Convective Initiation Proxies for Nowcasting Precipitation Severity Using the MSG-SEVIRI Rapid Scan

Donatello Gallucci, Maria Pia De Natale, Domenico Cimini, Francesco Di Paola, Sabrina Gentile, Edoardo Geraldi, Salvatore Larosa, Saverio Teodosio Nilo, Elisabetta Ricciardelli, Mariassunta Viggiano, Filomena Romano
2020 Remote Sensing  
In this study, we investigate the ability of several convective initiation predictors based on satellite infrared observations to distinguish convective weak precipitation events from those leading to intense rainfall. The two types of precipitation are identified according to hourly rainfall, respectively less than 10 mm and greater than 30 mm. The analysis is conducted on a representative dataset containing 92 severe and weak precipitation events collected over the Italian peninsula in the
more » ... iod 2016–2019 over June-September. The events are selected to be short-lived (i.e., less than 12 h) and localized (i.e., less than 50×50km2). Italian National Radar Network products, namely the Vertical Maximum Intensity (VMI) and the Surface Rain Total (SRT) variables (from Dewetra Platform by CIMA, Italian Civil Protection Department), are used as indicators of convection (i.e., VMI greater than 35 dBZ echo intensity) and cumulated rainfall, respectively. The considered predictors are linear combinations of spectral infrared channels measured with the Rapid Scan Service (RSS) Spinning Enhanced Visible and InfraRed Imager (SEVIRI) aboard Meteosat Second Generation (MSG) geostationary satellites. We select a 5×5 SEVIRI pixel-box centered on the storm core and perform a statistical analysis of the predictors up to 2.5 h around the event occurrence. We demonstrate that some of the proxies—describing growth and glaciation storm properties—show few degrees contrast between severe and nonsevere precipitation cases, hence carrying significant information to help discriminate the two types. We design a threshold scheme based on the three most informative predictors to distinguish weak and strong precipitation events. This analysis yields accuracy higher than 0.6 and the probability of false detection lower than 0.26; in terms of reducing false alarms, this method shows slight better performances compared to related works, at the expense of a lower probability of detection. The overall results, however, show limited capability for these infrared proxies as stand-alone predictors to distinguish severe from nonsevere precipitation events. Nonetheless, these may serve as additional tools to reduce the false alarm ratio in nowcasting algorithms for convective orographic storms. This study also provides further insight into the correlation between early infrared fields signatures prior to convection and subsequent evolution of the storms, extending previous works in this field.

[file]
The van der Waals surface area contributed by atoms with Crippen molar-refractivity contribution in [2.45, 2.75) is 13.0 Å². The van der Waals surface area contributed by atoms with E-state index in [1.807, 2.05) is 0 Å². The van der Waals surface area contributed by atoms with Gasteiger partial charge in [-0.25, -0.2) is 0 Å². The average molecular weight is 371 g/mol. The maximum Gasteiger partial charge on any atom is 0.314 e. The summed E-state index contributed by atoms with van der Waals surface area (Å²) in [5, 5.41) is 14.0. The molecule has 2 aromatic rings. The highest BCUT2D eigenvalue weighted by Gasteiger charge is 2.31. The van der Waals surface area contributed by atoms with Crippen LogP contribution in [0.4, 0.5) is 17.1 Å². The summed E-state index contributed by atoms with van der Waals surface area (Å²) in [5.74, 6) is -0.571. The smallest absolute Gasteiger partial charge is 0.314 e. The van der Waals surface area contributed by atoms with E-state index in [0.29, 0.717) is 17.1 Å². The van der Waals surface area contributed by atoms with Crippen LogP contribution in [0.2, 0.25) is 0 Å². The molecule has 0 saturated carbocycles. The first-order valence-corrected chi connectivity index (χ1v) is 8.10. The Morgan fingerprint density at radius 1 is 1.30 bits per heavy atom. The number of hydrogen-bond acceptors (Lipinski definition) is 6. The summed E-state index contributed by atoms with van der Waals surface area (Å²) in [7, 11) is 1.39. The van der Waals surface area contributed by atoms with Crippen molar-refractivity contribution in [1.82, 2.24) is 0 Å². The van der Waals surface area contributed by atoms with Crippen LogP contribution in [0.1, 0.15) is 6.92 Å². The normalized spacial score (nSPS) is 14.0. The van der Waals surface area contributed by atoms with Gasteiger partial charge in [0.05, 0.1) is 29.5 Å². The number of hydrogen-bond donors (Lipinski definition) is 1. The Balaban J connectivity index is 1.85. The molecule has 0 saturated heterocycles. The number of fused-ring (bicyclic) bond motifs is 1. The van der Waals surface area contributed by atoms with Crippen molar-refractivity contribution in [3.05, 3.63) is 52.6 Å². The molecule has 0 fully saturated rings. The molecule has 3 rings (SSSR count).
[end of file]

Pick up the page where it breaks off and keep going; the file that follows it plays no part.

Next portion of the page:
doi:10.3390/rs12162562 fatcat:hxocknwxnjdtrbjtvykwo2asom